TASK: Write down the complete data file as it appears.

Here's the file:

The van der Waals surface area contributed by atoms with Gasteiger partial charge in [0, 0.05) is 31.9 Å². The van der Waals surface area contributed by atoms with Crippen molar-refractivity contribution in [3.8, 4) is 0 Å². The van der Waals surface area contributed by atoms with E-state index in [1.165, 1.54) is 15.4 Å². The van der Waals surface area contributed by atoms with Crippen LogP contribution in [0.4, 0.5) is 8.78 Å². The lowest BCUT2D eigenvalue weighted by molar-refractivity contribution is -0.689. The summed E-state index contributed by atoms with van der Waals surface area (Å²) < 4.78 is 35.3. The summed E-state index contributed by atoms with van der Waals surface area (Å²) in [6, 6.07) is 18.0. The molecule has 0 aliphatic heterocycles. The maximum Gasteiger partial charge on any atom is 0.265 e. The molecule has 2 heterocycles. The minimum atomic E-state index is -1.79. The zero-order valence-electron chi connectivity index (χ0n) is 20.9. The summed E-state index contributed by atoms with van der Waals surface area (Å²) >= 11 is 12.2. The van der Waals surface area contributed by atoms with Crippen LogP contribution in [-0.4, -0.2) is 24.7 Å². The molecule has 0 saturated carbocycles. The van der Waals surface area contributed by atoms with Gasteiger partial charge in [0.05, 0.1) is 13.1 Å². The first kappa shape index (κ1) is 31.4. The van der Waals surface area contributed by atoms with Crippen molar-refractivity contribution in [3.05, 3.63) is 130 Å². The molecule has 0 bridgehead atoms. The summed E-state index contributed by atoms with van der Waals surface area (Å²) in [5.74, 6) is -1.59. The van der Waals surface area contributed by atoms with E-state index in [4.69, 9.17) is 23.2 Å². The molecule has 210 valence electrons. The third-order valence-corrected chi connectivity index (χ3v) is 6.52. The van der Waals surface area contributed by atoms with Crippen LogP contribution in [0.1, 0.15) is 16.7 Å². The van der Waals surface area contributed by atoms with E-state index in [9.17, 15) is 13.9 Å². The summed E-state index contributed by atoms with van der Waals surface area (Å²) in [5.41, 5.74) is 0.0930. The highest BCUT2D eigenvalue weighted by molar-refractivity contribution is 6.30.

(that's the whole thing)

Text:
The van der Waals surface area contributed by atoms with Gasteiger partial charge in [0, 0.05) is 31.9 Å². The van der Waals surface area contributed by atoms with Crippen molar-refractivity contribution in [3.8, 4) is 0 Å². The van der Waals surface area contributed by atoms with E-state index in [1.165, 1.54) is 15.4 Å². The van der Waals surface area contributed by atoms with Crippen LogP contribution in [0.4, 0.5) is 8.78 Å². The lowest BCUT2D eigenvalue weighted by molar-refractivity contribution is -0.689. The summed E-state index contributed by atoms with van der Waals surface area (Å²) < 4.78 is 35.3. The summed E-state index contributed by atoms with van der Waals surface area (Å²) in [6, 6.07) is 18.0. The molecule has 0 aliphatic heterocycles. The maximum Gasteiger partial charge on any atom is 0.265 e. The molecule has 2 heterocycles. The minimum atomic E-state index is -1.79. The zero-order valence-electron chi connectivity index (χ0n) is 20.9. The summed E-state index contributed by atoms with van der Waals surface area (Å²) >= 11 is 12.2. The van der Waals surface area contributed by atoms with Crippen LogP contribution in [-0.4, -0.2) is 24.7 Å². The molecule has 0 saturated carbocycles. The van der Waals surface area contributed by atoms with Gasteiger partial charge in [0.05, 0.1) is 13.1 Å². The first kappa shape index (κ1) is 31.4. The van der Waals surface area contributed by atoms with Crippen molar-refractivity contribution in [3.05, 3.63) is 130 Å². The molecule has 0 bridgehead atoms. The summed E-state index contributed by atoms with van der Waals surface area (Å²) in [5.74, 6) is -1.59. The van der Waals surface area contributed by atoms with E-state index in [4.69, 9.17) is 23.2 Å². The molecule has 210 valence electrons. The third-order valence-corrected chi connectivity index (χ3v) is 6.52. The van der Waals surface area contributed by atoms with Crippen LogP contribution in [0.1, 0.15) is 16.7 Å². The van der Waals surface area contributed by atoms with E-state index in [9.17, 15) is 13.9 Å². The summed E-state index contributed by atoms with van der Waals surface area (Å²) in [5.41, 5.74) is 0.0930. The highest BCUT2D eigenvalue weighted by molar-refractivity contribution is 6.30.